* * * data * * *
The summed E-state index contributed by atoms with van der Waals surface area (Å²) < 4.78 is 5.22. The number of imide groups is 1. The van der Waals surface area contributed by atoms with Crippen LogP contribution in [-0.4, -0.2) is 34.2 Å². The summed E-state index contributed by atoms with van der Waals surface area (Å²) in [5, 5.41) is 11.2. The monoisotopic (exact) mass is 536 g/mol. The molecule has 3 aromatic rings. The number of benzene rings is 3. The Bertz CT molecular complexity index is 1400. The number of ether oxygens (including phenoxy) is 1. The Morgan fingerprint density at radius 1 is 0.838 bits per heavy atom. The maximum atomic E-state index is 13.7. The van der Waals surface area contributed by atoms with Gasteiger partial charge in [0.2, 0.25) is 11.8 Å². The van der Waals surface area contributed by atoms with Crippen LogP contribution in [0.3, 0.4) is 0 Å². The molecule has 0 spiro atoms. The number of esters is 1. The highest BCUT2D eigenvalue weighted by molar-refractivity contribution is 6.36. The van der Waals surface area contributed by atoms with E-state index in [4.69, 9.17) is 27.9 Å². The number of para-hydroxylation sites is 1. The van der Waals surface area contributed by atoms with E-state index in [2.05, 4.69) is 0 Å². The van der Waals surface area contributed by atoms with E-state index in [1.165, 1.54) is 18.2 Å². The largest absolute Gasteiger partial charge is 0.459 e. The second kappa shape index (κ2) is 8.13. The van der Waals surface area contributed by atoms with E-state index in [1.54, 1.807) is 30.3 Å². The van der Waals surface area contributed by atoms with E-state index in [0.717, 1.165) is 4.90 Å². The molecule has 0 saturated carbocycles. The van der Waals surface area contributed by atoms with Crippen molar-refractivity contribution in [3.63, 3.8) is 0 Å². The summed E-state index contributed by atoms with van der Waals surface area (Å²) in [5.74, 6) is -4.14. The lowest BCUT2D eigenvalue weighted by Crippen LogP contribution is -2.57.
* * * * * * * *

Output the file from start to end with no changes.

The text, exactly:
The summed E-state index contributed by atoms with van der Waals surface area (Å²) < 4.78 is 5.22. The number of imide groups is 1. The van der Waals surface area contributed by atoms with Crippen LogP contribution in [-0.4, -0.2) is 34.2 Å². The summed E-state index contributed by atoms with van der Waals surface area (Å²) in [5, 5.41) is 11.2. The monoisotopic (exact) mass is 536 g/mol. The molecule has 3 aromatic rings. The number of benzene rings is 3. The Bertz CT molecular complexity index is 1400. The number of ether oxygens (including phenoxy) is 1. The Morgan fingerprint density at radius 1 is 0.838 bits per heavy atom. The maximum atomic E-state index is 13.7. The van der Waals surface area contributed by atoms with Gasteiger partial charge in [0.2, 0.25) is 11.8 Å². The van der Waals surface area contributed by atoms with Crippen LogP contribution in [0.3, 0.4) is 0 Å². The molecule has 0 spiro atoms. The number of esters is 1. The highest BCUT2D eigenvalue weighted by molar-refractivity contribution is 6.36. The van der Waals surface area contributed by atoms with E-state index in [4.69, 9.17) is 27.9 Å². The number of para-hydroxylation sites is 1. The van der Waals surface area contributed by atoms with E-state index in [2.05, 4.69) is 0 Å². The van der Waals surface area contributed by atoms with E-state index in [1.165, 1.54) is 18.2 Å². The largest absolute Gasteiger partial charge is 0.459 e. The second kappa shape index (κ2) is 8.13. The van der Waals surface area contributed by atoms with E-state index in [1.54, 1.807) is 30.3 Å². The van der Waals surface area contributed by atoms with E-state index in [0.717, 1.165) is 4.90 Å². The molecule has 0 saturated carbocycles. The van der Waals surface area contributed by atoms with Crippen molar-refractivity contribution in [3.63, 3.8) is 0 Å². The summed E-state index contributed by atoms with van der Waals surface area (Å²) in [5.74, 6) is -4.14. The lowest BCUT2D eigenvalue weighted by Crippen LogP contribution is -2.57.